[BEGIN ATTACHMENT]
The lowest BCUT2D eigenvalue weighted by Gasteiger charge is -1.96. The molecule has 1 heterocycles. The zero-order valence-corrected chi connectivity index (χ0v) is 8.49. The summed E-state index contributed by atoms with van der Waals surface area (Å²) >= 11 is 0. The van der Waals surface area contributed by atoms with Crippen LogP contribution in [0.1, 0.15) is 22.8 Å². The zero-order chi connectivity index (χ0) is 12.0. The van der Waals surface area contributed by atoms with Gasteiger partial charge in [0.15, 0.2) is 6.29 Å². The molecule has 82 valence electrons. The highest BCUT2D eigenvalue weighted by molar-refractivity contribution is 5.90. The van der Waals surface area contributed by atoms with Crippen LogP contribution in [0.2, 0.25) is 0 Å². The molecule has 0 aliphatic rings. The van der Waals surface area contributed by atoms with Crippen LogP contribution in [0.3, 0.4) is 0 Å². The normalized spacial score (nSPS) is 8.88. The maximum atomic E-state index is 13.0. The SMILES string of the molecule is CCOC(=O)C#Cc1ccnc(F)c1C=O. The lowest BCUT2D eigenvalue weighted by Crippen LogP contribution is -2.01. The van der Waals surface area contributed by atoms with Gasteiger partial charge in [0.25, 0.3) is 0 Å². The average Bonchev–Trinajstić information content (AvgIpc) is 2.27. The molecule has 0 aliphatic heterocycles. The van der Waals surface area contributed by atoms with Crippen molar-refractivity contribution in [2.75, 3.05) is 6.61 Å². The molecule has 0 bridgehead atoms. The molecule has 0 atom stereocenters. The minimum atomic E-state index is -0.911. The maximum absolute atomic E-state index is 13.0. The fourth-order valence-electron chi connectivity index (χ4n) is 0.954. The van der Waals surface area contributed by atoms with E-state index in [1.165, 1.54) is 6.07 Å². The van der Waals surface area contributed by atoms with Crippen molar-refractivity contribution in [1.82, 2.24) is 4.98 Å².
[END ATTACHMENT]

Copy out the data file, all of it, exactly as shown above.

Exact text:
The lowest BCUT2D eigenvalue weighted by Gasteiger charge is -1.96. The molecule has 1 heterocycles. The zero-order valence-corrected chi connectivity index (χ0v) is 8.49. The summed E-state index contributed by atoms with van der Waals surface area (Å²) >= 11 is 0. The van der Waals surface area contributed by atoms with Crippen LogP contribution in [0.1, 0.15) is 22.8 Å². The zero-order chi connectivity index (χ0) is 12.0. The van der Waals surface area contributed by atoms with Gasteiger partial charge in [0.15, 0.2) is 6.29 Å². The molecule has 82 valence electrons. The highest BCUT2D eigenvalue weighted by molar-refractivity contribution is 5.90. The van der Waals surface area contributed by atoms with Crippen LogP contribution in [0.2, 0.25) is 0 Å². The molecule has 0 aliphatic rings. The van der Waals surface area contributed by atoms with Crippen LogP contribution in [0.3, 0.4) is 0 Å². The normalized spacial score (nSPS) is 8.88. The maximum atomic E-state index is 13.0. The SMILES string of the molecule is CCOC(=O)C#Cc1ccnc(F)c1C=O. The lowest BCUT2D eigenvalue weighted by Crippen LogP contribution is -2.01. The van der Waals surface area contributed by atoms with Gasteiger partial charge in [0.25, 0.3) is 0 Å². The average Bonchev–Trinajstić information content (AvgIpc) is 2.27. The molecule has 0 aliphatic heterocycles. The van der Waals surface area contributed by atoms with Crippen molar-refractivity contribution in [2.75, 3.05) is 6.61 Å². The molecule has 0 bridgehead atoms. The molecule has 0 atom stereocenters. The minimum atomic E-state index is -0.911. The maximum absolute atomic E-state index is 13.0. The fourth-order valence-electron chi connectivity index (χ4n) is 0.954. The van der Waals surface area contributed by atoms with E-state index in [1.165, 1.54) is 6.07 Å². The van der Waals surface area contributed by atoms with Crippen molar-refractivity contribution in [1.82, 2.24) is 4.98 Å².